Thursday, November 21, 2013

"They Never Saw A Child" Many Rivers to Cross Episode #5 Afr. American Blogging Circle

Painting by Normal Rockwell Depicts Ruby Bridges On her Way to School. 
The painting currently hangs in the White House.

Episode 5 of the PBS Series The African Americans, Many Rivers to Cross aired Tuesday November 19th. This particular episode was a poignant one, simply because it covered the years that were part of my own childhood. Much of the film footage I remember seeing when it happened. I was in school when the Civil Rights Movement was in full bloom.  The word "integration" was on the lips of everyone--whether spoken loudly, or in whispers when white people were close by.

I remember the fears some of which resonated in the home. My mother worked for the public school system, and she was often cautious and fearful if her own job might have been in jeopardy, if any relatives were known to be active in the struggle for equal rights. The fears of losing one's job for simply having a belief in equality was real.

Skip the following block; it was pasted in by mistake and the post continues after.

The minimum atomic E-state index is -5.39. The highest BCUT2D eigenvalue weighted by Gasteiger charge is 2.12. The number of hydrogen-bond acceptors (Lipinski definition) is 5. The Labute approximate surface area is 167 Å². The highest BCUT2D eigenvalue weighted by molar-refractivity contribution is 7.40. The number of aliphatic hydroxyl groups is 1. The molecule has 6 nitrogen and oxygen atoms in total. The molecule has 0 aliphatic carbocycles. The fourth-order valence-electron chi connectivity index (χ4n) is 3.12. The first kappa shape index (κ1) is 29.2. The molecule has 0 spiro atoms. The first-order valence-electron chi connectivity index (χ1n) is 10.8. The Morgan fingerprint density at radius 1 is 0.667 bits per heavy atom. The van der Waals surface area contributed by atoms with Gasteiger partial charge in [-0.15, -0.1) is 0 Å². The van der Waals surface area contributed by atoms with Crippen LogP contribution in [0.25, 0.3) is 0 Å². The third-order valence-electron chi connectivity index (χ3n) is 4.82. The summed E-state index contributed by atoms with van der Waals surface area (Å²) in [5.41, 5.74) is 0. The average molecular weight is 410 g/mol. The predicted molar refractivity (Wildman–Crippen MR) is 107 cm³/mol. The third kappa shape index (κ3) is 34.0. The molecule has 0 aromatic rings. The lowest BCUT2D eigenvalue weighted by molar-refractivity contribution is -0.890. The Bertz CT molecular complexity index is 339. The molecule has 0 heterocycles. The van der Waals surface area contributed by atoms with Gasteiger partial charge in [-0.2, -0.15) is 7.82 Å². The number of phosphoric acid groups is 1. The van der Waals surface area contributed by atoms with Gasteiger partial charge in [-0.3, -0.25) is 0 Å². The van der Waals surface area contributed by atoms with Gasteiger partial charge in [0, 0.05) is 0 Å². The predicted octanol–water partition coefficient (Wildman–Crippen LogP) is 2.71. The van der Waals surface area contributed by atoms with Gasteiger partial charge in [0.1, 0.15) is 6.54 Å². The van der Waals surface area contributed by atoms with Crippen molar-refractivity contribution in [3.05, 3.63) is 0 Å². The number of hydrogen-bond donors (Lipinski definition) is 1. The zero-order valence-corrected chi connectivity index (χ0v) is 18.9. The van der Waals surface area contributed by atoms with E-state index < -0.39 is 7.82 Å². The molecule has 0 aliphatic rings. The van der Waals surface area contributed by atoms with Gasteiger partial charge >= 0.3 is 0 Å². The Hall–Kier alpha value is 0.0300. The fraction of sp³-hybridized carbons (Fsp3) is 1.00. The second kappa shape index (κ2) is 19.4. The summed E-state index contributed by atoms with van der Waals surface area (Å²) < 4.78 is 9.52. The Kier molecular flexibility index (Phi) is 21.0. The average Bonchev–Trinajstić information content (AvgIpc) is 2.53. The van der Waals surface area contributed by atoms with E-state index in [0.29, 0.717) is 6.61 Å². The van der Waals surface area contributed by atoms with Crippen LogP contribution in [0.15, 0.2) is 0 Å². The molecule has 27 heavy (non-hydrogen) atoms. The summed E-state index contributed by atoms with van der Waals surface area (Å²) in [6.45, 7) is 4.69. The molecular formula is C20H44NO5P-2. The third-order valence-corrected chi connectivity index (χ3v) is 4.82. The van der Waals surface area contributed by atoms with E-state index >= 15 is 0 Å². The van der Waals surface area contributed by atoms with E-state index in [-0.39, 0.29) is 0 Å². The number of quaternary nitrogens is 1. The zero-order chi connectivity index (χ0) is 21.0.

In Little Rock, Arkansas we had our own national crisis when Central High School was integrated and the Little Rock Nine, courageously entered the school in 1957. I was too small to fully understand what that meant--but I recall that it was explained to me by my parents, that some teenagers wanted to go to a certain school and a mean governor did not want them to go to that school. That was about all that my 6 year old mind could comprehend. And oh yes---the teenagers were the same color as me.

Elizabeth Eckford Walking into Central High School, Little Rock Arkansas 

I remember seeing those photos and kept wondering why she was not wanted. I was only 6 years old, but heard everybody talking about, and I often stared at the images from the papers, because she looked clean and tidy, and seemed so terribly alone. I kept wondering why the crowd was screaming at her.

I simply did not understand.

And then there was Ruby Bridges, who entered school in 1960. By this time I was a little older ---8 years old, but that was enough to understand the issues of color and race. And I recall images in Jet Magazine of the little girl in Louisiana on her way to school. The real Ruby was a tiny girl, and I recall looking at  her in her dress neatly pressed jumper, with the crinoline slip underneath, in the style of the day. I looked at her, because I had a dress like that! And this little girl did not look different from many of my own school mates.